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  5. "my grandchild"

"my grandchild"

Translation:kaʻu moʻopuna

June 12, 2019



Episode 11 of Ka Leo ʻŌiwi will help you understand

possessives in Hawaiian.

Listen and watch the Hawaiian language video from

time segment [5:40] to [11:50] to understand possessives.

(link) https://youtu.be/fpWk5Yl8H84

Two Classes of Possessives, Kino ʻŌ and Kino ʻĀ

In Hawaiian there are two classes of possessives, (Kino ʻŌ and Kino ʻĀ).

(Kino ʻŌ) items ,in general, are things you do not have control over, in terms of creating them, like your ancestors, parents, siblings, and body parts.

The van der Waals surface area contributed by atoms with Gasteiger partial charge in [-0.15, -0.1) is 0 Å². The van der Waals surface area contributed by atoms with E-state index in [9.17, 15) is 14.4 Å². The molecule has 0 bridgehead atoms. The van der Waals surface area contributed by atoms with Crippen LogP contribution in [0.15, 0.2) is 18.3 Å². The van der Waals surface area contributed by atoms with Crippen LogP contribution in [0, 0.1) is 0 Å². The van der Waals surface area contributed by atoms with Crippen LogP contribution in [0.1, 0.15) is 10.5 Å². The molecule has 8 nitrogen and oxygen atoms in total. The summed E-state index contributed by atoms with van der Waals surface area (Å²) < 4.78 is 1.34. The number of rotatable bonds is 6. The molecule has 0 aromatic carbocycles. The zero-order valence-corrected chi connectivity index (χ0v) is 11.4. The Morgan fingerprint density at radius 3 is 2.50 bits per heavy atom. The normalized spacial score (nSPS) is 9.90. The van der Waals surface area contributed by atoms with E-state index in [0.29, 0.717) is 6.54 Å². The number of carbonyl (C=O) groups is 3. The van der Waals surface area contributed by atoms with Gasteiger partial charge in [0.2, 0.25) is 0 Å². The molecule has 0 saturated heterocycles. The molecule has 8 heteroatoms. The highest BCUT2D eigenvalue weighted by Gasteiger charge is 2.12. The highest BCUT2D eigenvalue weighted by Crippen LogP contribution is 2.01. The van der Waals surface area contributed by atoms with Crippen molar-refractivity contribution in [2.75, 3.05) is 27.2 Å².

Things that you possess for the purpose of wearing them, or primarily to be situated in, on, under, behind, or in front of are also (kino ʻŌ), like clothes, shelter, buildings, time, land, and modes of transportation.

All the other items, those that you have the ability to create or choose are (Kino ʻĀ) . Like your spouse, your children, food, your job, and other things you create like songs you write, or art you make.


Wow! This is fascinating! Very cool language!


Ae, but confusing!


Still doesn't seem to make sense since it's ko'u makuahine, and yet, ka'u mo'opuna.


You donʻt choose or create your parents. Theyʻre already yours the moment you are born.

But your grandchildren donʻt exist yet. You have a hand in creating them, by creating your children.

(At least this is how I understand it.)


This is the most complete explanation that I know about.


I remember reading somewhere (maybe in Nānā i ke Kumu) that the o-class originally had the idea of the object being a gift of the gods, but I can’t find that reference now. In any case, I think the above link will clear it up.

Learn Hawaiian in just 5 minutes a day. For free.